Sorry, the argument "I don't understand science so I don't see how anyone else could therefore creationism has something to it" is somehow less than convincing.

Matt said...

I'm not sure if you're referring to my own view, but since that's not my argument I certainly agree with you.

Now suppose that the big bang event is random in nature.

Given that we know that there are fundamental constants in physics that appear to be arbitrary (in that they are seemingly not derived from a deeper mathematical property of the universe), one would expect them to be random.

We also know that changing any of the observed constants by even a fraction would give rise to a universe in which conditions for life to have evolved would have not been possible. (For example, changing the fine structure constant or the cosmological constant by a tiny fraction one way would mean that matter couldn't form and there would just be a big soup, or changing another the opposite way would mean that the universe would have collapsed after a short time)

Being then that there are billions of initial combinations that would +not+ give rise to a universe stable enough for life to evolve, and only a tiny number of combinations that fit with the universe as we actually see, that would suggest one of the following:

a) the values of the constants were not random

b) the universe has come into being many times over until this one appeared in which we are here to discuss it

c) the universe is one of a multiverse that exist simultaneously (cf Leonard Susskind's Landscape and other such ideas)

d) the constants ARE the result of a deeper mathematics/understanding, but we can't see it yet

e) other explanations I haven't seen

f) other explanations no-one has thought of

AGAIN, the point is that we don't know as there are no conclusive facts either way, and AGAIN it's like many people bend so far backwards to deny non-material possibilities that all their otherwise evident rationality seems to leave them!

But then, I understand that. Most IDers, creationists, and the religious base their beliefs on something imaginary called "faith". It's frustrating.

Martin said...

Assumptions, assumptions....

"Given that we know that there are fundamental constants in physics that appear to be arbitrary ...., one would expect them to be random." No such expectation is justified, furthermore, there is no justification in assuming that any necessity that "life" has to closely resemble "life" as we know it.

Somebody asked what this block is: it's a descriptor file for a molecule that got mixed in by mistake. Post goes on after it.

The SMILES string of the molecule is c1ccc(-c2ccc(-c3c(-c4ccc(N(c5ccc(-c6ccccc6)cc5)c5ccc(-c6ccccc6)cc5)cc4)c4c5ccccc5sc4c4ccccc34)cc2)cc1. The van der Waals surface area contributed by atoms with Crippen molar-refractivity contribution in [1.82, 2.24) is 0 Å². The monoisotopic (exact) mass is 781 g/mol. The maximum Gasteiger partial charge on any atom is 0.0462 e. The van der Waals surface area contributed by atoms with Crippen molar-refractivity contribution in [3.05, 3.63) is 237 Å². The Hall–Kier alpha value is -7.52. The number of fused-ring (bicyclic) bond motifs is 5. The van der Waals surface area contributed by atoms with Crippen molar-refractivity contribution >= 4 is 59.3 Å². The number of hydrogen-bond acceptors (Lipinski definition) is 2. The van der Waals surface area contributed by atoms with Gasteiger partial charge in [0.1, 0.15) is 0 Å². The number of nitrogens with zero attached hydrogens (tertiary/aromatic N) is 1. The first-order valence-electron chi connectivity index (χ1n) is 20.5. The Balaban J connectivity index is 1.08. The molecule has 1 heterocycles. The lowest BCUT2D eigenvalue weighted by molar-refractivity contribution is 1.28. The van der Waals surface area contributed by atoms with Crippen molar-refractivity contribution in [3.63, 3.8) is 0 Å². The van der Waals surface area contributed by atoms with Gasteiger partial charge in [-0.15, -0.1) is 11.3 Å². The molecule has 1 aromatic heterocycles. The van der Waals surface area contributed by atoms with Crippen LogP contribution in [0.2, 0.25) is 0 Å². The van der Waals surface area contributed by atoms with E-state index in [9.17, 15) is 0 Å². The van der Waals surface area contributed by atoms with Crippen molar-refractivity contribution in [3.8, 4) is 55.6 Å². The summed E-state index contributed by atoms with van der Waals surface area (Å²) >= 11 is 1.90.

We can look for the basic requirements for natural selection and these would be reproduction, with a possibility of variation (inheritable mutations), that these variations can be themselves reproduced in succeeding generations and that there is a need for limited resources.

Whilst a different absolute value for the charge on electrons etc might well rule out life as we know it, there would be nothing to rule out a different evolutionary process, based on whatever Chemistry that would result

In any case 'layman' or not, there is no escape from the fact that the anthropic principle attempts to make an extrapolation based on a sample size of one.

Matt said...

You misunderstand the consequences of changing the value of the constants. It would not just result in a universe where humans did not evolve, it would result in a universe where fundamental things would not have happened - for example - matter would not have coalesced and therefore galaxies and stars would not have formed, or where before there was time for such formation to get underway, the universe would have collapsed back in on itself in a big crunch.

"Anthropic" is actually a bit of a misnomer, it has nothing to do with the evolutions of humanity in a direct sense, it is much more universal and important than that.

It also has nothing to do with sample size. A good analogy is to imagine throwing a load of ingredients randomly into an oven, and opening the oven to find that - by sheer chance - a perfect cake was in there. It's not impossible, but one would only find it unsurprising if either you'd done the same thing a zillion times and NOT got a cake, or if someone had actually put the ingredients together on purpose.